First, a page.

Stabosz will improve La Porte
I wish to endorse Tim Stabosz for Mayor of La Porte.
I believe he is the candidate to improve and upgrade the state of affairs of La Porte. He has the skill, knowledge and a powerful force to give our city the burst of energy it is lacking.
He is intense, passionate and devoted to La Porte. His actions are guided primarily on the knowledge of what is likely to work best in a situation — the imperative to always do what is practical and effective, fundamental and basic.
Tim shows enthusiasm and intensity of spirit, energy, flair, zest and verve. When we moved here, 15 years ago, he was the first to greet and welcome us to La Porte. He has since become a good friend.
I believe Tim will win this election and be accepted as our new mayor because of his good nature, genial manor and his contagious bonhomie.
— Carmelita Rock,
Stabosz has a fresh look on La Porte
It has been my privilege to have gotten to know Tim Stabosz through People Engaged in Preservation, and to have worked with him on the city's Historic Preservation Commission.
Tim Stabosz has a fresh look on La Porte that this city has been in need of for a long time. He has outlined a plan that inspiring, and the best thing that I've ever seen for this community.
Tim is sincere in his ideas of where he thinks La Porte should go as a city, and he wants to see it prosper by using the value of its historic charm. In fact, he wants to take advantage of all of the resources that we have as a community. He tells it like it is with the streets, sidewalks and the need for sound public investment.
There are solutions, and I believe we need someone like Tim Stabosz to implement them, someone who will fight and help us get what is needed so much in this community. I, for one, feel that he is the one person that can do the job of mayor very well, as he has proven himself, and served with honor and integrity as a city councilman.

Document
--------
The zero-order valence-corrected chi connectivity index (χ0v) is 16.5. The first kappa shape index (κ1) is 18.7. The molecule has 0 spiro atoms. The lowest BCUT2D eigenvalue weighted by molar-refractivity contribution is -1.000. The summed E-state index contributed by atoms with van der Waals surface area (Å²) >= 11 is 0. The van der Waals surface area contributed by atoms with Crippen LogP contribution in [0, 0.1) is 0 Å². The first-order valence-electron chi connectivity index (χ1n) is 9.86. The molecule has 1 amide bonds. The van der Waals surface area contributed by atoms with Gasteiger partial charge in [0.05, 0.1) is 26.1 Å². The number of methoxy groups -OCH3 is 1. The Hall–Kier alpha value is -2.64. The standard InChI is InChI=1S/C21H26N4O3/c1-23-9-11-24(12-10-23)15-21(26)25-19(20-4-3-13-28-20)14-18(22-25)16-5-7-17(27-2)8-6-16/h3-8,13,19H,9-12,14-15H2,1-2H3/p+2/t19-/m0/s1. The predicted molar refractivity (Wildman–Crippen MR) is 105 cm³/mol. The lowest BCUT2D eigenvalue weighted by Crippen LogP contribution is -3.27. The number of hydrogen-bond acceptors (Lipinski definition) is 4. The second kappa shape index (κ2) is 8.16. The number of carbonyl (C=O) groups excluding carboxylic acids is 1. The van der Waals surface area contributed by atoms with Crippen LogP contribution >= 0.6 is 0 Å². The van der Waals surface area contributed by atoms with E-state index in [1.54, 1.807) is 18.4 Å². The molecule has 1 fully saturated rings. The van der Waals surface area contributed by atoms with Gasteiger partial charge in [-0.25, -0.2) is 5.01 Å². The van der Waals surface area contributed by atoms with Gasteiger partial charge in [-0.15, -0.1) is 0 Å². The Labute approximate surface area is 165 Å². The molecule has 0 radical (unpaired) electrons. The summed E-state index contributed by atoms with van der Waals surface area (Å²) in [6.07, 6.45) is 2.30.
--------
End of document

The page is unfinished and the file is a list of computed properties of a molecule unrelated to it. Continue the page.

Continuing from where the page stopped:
— Neill Doherty,
Make fight against Alzheimer’s a top priority
My mother lived with Alzheimer’s disease for 15 years. The disease stole her memories, words and independence — before eventually taking her life in 2008.
Her journey was a roller coaster ride. At times, I felt like I had my mom back — other times, I didn’t even understand what she was saying. We would laugh together whether her words made sense or not. After my father passed, she started getting worse.
I started volunteering with the Alzheimer’s Association Greater Indiana Chapter one year after losing my mom, first with the Lake County and Michigan City Walk to End Alzheimer’s and then as an Alzheimer’s Ambassador.
I recently traveled to Washington, D.C. for the Alzheimer’s Impact Movement Advocacy Forum along with more than 1,000 advocates from across the nation. I met with Sens. Todd Young and Mike Braun, as well as staff of Rep. Pete Visclosky, and asked them to support increased funding for research at the National Institutes of Health (NIH) and funding to implement the Building Our Largest Dementia (BOLD) Infrastructure for Alzheimer’s Act which Congress passed into law late last year.
Every 65 seconds, someone in the United States develops Alzheimer’s disease. If no medical interventions are developed by 2050, the number of Americans living with Alzheimer’s could grow from 5.8 million to nearly 14 million.
The time to act is now. I urge my fellow Hoosiers to contact their representatives and ask them to make the fight against Alzheimer’s a top priority. To find out how, visit alzimpact.org.
— Kathryn Gauthier,